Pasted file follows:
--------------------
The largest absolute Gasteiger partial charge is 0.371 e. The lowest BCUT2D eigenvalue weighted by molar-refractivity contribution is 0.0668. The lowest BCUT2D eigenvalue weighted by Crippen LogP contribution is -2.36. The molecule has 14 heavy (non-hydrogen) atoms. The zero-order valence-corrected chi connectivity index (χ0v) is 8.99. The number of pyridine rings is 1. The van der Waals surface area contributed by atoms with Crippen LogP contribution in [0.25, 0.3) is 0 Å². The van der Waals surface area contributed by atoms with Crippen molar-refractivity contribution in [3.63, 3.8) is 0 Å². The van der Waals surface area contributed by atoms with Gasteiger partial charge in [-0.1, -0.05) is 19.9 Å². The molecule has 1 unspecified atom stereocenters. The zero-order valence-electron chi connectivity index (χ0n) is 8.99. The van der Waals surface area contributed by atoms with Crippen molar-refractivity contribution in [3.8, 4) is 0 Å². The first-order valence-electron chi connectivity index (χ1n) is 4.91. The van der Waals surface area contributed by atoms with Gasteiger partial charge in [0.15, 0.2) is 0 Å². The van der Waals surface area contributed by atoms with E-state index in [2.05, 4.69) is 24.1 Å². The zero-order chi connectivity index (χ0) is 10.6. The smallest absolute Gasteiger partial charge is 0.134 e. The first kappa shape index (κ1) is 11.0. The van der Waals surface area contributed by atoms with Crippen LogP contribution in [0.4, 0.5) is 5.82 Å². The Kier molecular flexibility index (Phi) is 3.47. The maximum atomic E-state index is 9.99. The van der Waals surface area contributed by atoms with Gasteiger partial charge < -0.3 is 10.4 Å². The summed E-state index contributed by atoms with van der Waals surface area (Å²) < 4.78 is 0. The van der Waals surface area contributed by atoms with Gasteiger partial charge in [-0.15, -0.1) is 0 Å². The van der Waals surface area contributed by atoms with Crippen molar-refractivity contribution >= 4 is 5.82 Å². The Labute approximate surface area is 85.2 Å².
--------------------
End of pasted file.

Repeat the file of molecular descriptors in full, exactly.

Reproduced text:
The largest absolute Gasteiger partial charge is 0.371 e. The lowest BCUT2D eigenvalue weighted by molar-refractivity contribution is 0.0668. The lowest BCUT2D eigenvalue weighted by Crippen LogP contribution is -2.36. The molecule has 14 heavy (non-hydrogen) atoms. The zero-order valence-corrected chi connectivity index (χ0v) is 8.99. The number of pyridine rings is 1. The van der Waals surface area contributed by atoms with Crippen LogP contribution in [0.25, 0.3) is 0 Å². The van der Waals surface area contributed by atoms with Crippen molar-refractivity contribution in [3.63, 3.8) is 0 Å². The van der Waals surface area contributed by atoms with Gasteiger partial charge in [-0.1, -0.05) is 19.9 Å². The molecule has 1 unspecified atom stereocenters. The zero-order valence-electron chi connectivity index (χ0n) is 8.99. The van der Waals surface area contributed by atoms with Crippen molar-refractivity contribution in [3.8, 4) is 0 Å². The first-order valence-electron chi connectivity index (χ1n) is 4.91. The van der Waals surface area contributed by atoms with Gasteiger partial charge in [0.15, 0.2) is 0 Å². The van der Waals surface area contributed by atoms with E-state index in [2.05, 4.69) is 24.1 Å². The zero-order chi connectivity index (χ0) is 10.6. The smallest absolute Gasteiger partial charge is 0.134 e. The first kappa shape index (κ1) is 11.0. The van der Waals surface area contributed by atoms with Crippen LogP contribution in [0.4, 0.5) is 5.82 Å². The Kier molecular flexibility index (Phi) is 3.47. The maximum atomic E-state index is 9.99. The van der Waals surface area contributed by atoms with Gasteiger partial charge < -0.3 is 10.4 Å². The summed E-state index contributed by atoms with van der Waals surface area (Å²) < 4.78 is 0. The van der Waals surface area contributed by atoms with Gasteiger partial charge in [-0.15, -0.1) is 0 Å². The van der Waals surface area contributed by atoms with Crippen molar-refractivity contribution >= 4 is 5.82 Å². The Labute approximate surface area is 85.2 Å².